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Since beginning passenger transportation services in 1989, Stewart International Airport has received federal and state funding for numerous upgrades and improvements including funding under the FAA’s Military Airport Program (MAP) that supports capital improvements to help convert former military airports for civilian use. Stewart’s latest airport improvement project, the rehabilitation of their Weather Instrument Power Circuit (WIP), also received FAA funding.
Stewart International Airport is situated on 2,400 acres, just 60 miles north of New York City. The airport operates two runways, one measuring 11,817 feet in length, the other 6,004 feet.
Stewart began as a West Point cadet training airfield in 1939 before becoming Stewart Air Force Base in 1948. Deactivated from military service in 1970, it wasn’t until 1989 that commercial airlines were beginning to provide regular passenger service to and from Stewart. In 2007, The Port Authority of New York and New Jersey purchased the facility committing to a ten-year, $500 million capital improvement expansion program. In addition to Stewart International, The Port Authority also manages operations at John F. Kennedy International, LaGuardia, and Newark Liberty International Airports.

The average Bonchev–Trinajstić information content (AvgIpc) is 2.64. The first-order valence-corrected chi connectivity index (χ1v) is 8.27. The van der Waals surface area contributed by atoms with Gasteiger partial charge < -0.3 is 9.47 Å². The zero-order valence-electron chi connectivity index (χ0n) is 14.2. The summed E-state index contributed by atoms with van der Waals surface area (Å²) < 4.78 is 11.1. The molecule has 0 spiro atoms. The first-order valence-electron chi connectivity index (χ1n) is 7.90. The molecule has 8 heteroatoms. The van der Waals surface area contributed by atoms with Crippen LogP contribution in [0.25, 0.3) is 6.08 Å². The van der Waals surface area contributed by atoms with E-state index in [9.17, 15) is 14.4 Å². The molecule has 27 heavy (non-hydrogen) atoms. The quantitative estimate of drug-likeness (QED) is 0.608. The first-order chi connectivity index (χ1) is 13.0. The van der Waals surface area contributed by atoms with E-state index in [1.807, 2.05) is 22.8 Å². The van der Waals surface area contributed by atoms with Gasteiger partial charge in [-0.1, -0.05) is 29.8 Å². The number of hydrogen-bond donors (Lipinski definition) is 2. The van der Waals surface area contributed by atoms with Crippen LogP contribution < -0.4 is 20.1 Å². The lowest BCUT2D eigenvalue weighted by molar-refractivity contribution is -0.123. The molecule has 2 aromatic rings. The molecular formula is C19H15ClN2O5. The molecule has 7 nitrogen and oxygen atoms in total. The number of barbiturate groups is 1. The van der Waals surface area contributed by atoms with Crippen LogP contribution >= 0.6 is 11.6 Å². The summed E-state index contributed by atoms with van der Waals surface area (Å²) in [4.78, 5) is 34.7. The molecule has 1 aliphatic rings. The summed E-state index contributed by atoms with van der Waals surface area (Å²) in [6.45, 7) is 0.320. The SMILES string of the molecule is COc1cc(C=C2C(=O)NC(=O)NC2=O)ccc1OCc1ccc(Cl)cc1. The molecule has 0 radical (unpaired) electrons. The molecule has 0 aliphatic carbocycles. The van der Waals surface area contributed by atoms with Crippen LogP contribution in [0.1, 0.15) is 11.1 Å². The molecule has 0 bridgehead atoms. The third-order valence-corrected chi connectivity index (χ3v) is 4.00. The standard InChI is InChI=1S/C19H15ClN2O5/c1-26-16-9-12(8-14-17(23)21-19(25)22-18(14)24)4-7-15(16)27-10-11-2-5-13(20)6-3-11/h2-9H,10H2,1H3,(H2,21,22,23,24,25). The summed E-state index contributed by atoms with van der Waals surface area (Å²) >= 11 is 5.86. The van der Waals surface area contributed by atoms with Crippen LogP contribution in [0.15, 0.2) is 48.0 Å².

Under a $2 million subcontract from the FAA, O’Connell Electric was hired to install a high voltage Weather Instrument Power Circuit (WIP), along with communications cabling, that encircled both airport runways and fed eleven FAA NAVAIDs sites.
Our high voltage work involved Nitrogen purging of existing cable which had been installed incorrectly by another contractor. Once moisture had been removed from each section of cable, O’Connell’s Technical Services Division conducted TEGG testing to determine whether the cable was compromised. All told, we replaced 15,000 feet of defective high voltage cable and performed all terminations. We installed the step down transformers and high voltage switches for the project which included excavation and related concrete work for the foundations. Our electricians also pulled 32,000 feet of communications cable while providing all necessary splicing and terminations.
In the process of purging, testing, and pulling the HV and communications cable, O’Connell technicians utilized manhole retrieval systems, fresh air ventilators, and clean air sensors to access 198 eight-foot-deep manholes. As a Top 50 national electrical contractor, O’Connell possessed the skills, tools, and equipment necessary to successfully deliver on every aspect of the Stewart International Airport WIP circuit rehabilitation project. Despite numerous obstacles, O’Connell met all project requirements and maintained a clean safety record.